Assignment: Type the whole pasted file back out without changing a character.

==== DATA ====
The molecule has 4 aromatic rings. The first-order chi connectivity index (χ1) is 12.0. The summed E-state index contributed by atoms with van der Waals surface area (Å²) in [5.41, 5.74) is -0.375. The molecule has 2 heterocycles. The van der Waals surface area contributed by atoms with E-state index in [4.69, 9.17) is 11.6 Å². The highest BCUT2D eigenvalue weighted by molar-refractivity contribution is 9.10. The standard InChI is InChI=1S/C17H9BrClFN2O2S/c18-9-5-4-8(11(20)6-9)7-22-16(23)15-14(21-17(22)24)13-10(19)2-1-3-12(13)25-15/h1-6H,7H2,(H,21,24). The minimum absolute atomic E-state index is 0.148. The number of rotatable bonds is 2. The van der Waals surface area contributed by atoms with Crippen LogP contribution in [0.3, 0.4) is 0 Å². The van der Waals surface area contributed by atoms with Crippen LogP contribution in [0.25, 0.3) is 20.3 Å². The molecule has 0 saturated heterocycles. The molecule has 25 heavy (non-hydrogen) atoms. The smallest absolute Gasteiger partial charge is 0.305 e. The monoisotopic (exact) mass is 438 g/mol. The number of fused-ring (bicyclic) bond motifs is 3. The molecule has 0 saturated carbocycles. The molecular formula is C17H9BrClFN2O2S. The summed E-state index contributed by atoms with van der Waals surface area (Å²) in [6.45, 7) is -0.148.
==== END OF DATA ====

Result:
The molecule has 4 aromatic rings. The first-order chi connectivity index (χ1) is 12.0. The summed E-state index contributed by atoms with van der Waals surface area (Å²) in [5.41, 5.74) is -0.375. The molecule has 2 heterocycles. The van der Waals surface area contributed by atoms with E-state index in [4.69, 9.17) is 11.6 Å². The highest BCUT2D eigenvalue weighted by molar-refractivity contribution is 9.10. The standard InChI is InChI=1S/C17H9BrClFN2O2S/c18-9-5-4-8(11(20)6-9)7-22-16(23)15-14(21-17(22)24)13-10(19)2-1-3-12(13)25-15/h1-6H,7H2,(H,21,24). The minimum absolute atomic E-state index is 0.148. The number of rotatable bonds is 2. The van der Waals surface area contributed by atoms with Crippen LogP contribution in [0.3, 0.4) is 0 Å². The van der Waals surface area contributed by atoms with Crippen LogP contribution in [0.25, 0.3) is 20.3 Å². The molecule has 0 saturated heterocycles. The molecule has 25 heavy (non-hydrogen) atoms. The smallest absolute Gasteiger partial charge is 0.305 e. The monoisotopic (exact) mass is 438 g/mol. The number of fused-ring (bicyclic) bond motifs is 3. The molecule has 0 saturated carbocycles. The molecular formula is C17H9BrClFN2O2S. The summed E-state index contributed by atoms with van der Waals surface area (Å²) in [6.45, 7) is -0.148.